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Far off the beaten track, I found


old gold miner

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:icon_mrgreen: Absolutely stunning. Son following his father a year later. Tragic story and righteous find--a time capsule of history. I've seen a few and really makes you think hard on the fraility of life and it's meaning. Thank you VERY much for the sobering post and great pix-John :coffeetime:

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It didn't take me long to stake a placer claim there, either.

Thanks for the photos as that's a great find.

I know this is a stupid question but is it possible you might you be better off NOT filing a claim since it becomes a matter of public record? Obviously that place just has to be really, really remote and I don't think anyone else is going to stumble on it anytime soon. But if you file a claim- you might have some unwanted visitors sooner then you think.... :hmmmmmm: :hmmmmmm:

Steve

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WOW ! What great pictures of a place lost in time. those diggings look extensive ...Good post man.....

Steve, you can look at it that way ....or on the other hand, what if some paper claimer filed on it ,and doesent even know its there. Then it may be discovered and he will be screwed ,and have wished he had filed on it beforehand.

Or some bloke could find the spot next week and emmediately file on it. He will wish that he had claimed it for sure.

I know what your saying though...its kind of a tough call...

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Great story and pix...Yeah, I'd be filing on that location yesterday...maybe there's a way to get the site registered as an historical site (after you've mined it) so the piss firs don't come in and burn it down....Thanks for sharing...Cheers, Unc

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Fantastic find! By the looks of the water worn rocks, maybe the old timer was working an ancient river channel.

Dean

No "maybe" about it. The workings are on a small shallow channel of tertiary remnant of a Sierra Nevada river, at high elevation, that had not completely eroded away.

Gravel & cobbles are about 60 to 80% quartz.

A lot of folks don’t understand what they are, or how they formed. My thumbnail description is this:

Millions of years back, imagine NO Sierra Nevada mountains. The grade from where Reno NV now exists, west to the pacific ocean was about 60 to 90 foot per mile, running down slope, from east to west. In other words, a very gentle grade.

Ancient rivers of the time meandered like snakes, given the gentle grade. As tectonic plates came together & collided, thrust forces fractured the earth miles deep, causing faults & fissures. Heat & pressure caused hydrothermal solutions to rise to the surface along those fractures, some of which carried minerals, such as gold, forming extensive quartz/gold vein structures that outcropped on the surface.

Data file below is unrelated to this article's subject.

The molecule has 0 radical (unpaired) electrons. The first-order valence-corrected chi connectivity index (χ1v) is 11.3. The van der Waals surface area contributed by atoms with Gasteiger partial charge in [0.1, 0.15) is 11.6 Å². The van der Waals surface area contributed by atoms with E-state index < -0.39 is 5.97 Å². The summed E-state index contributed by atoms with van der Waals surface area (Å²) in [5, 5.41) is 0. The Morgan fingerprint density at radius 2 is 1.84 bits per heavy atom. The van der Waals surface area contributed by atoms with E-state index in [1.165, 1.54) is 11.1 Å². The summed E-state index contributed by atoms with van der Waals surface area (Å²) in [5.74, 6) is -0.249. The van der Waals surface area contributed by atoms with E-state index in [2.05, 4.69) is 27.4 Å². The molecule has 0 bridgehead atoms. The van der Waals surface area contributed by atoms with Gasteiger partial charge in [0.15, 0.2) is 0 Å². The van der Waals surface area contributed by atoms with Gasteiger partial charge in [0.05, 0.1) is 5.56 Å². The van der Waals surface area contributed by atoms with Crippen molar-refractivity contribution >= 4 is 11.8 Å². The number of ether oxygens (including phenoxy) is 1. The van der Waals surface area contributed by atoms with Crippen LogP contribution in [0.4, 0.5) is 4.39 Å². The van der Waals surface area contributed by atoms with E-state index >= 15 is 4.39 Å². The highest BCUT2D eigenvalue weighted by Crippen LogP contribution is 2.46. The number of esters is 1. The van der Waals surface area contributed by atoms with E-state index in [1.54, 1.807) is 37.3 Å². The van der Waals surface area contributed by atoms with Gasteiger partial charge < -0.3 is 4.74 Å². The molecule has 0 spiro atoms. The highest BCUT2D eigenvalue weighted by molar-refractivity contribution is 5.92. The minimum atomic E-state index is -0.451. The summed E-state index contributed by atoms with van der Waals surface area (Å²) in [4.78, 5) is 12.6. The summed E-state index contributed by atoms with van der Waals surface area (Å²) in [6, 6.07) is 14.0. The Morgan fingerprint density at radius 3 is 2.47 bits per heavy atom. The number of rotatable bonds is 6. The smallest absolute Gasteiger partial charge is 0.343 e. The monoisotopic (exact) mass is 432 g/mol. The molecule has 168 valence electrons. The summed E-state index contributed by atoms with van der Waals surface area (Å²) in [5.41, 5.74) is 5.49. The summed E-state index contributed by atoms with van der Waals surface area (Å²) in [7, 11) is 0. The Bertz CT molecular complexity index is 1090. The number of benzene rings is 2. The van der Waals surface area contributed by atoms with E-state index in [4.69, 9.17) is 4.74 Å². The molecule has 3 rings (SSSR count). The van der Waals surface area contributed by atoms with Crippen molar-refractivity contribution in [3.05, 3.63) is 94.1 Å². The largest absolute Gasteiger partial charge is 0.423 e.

If the course of a tertiary river coincided with where those vein structures outcropped, the river eroded those quartz/gold veins, and picked up considerable amounts of gold. As plate thrust continued, it forced up the Sierra Nevada mountains. In doing so, it lifted & displaced those ancient rivers to higher elevations, giving way to present day drainages, that themselves eroded, giving way, to the topography of the mountains as we see today.

Wherever present day drainages cut, or eroded gold bearing tertiary rivers, caused that gold to be re-concentrated again, in present day drainages. Which is where old timers found rich shallow bonanza type placer gold concentrations. Old timers learned to recognize those ancient rivers, that had not eroded away. Giving rise to massive hydraulic mining, that used giant water nozzles to do what mother nature had not, I.E., wash away those deep gravels, so they could recover the placer gold they contained.

This spot, I found sits in a little basin, very near a ridge top, about 3700 ft elevation, where the small tertiary channel had only partly eroded away. I gather this family found the spot, set up camp , began to placer mine. When they realized the extent of pay dirt they had, they built a cabin, and stayed all year around, to protect their little diggings, by right of a mining claim & steady possession.

Given the amount of area worked by hand, it appears they stayed years. What caused the father & sons death, I don’t know. But, assume influenza, or something of that nature. Both died in April, which is about the time the trails opened there, as winter snow packs receded. It may be that others passing through brought some sickness, or disease with them, that the father & son caught, a year apart.

They must have had considerable placer gold stashed away, given the wife had that expensive tombstone made, and I assume packed by mule up there (at great expense), after they died, to set as a memorial of their existence. Rather than a wooden marker, over a mound of stone, as was far more common back then.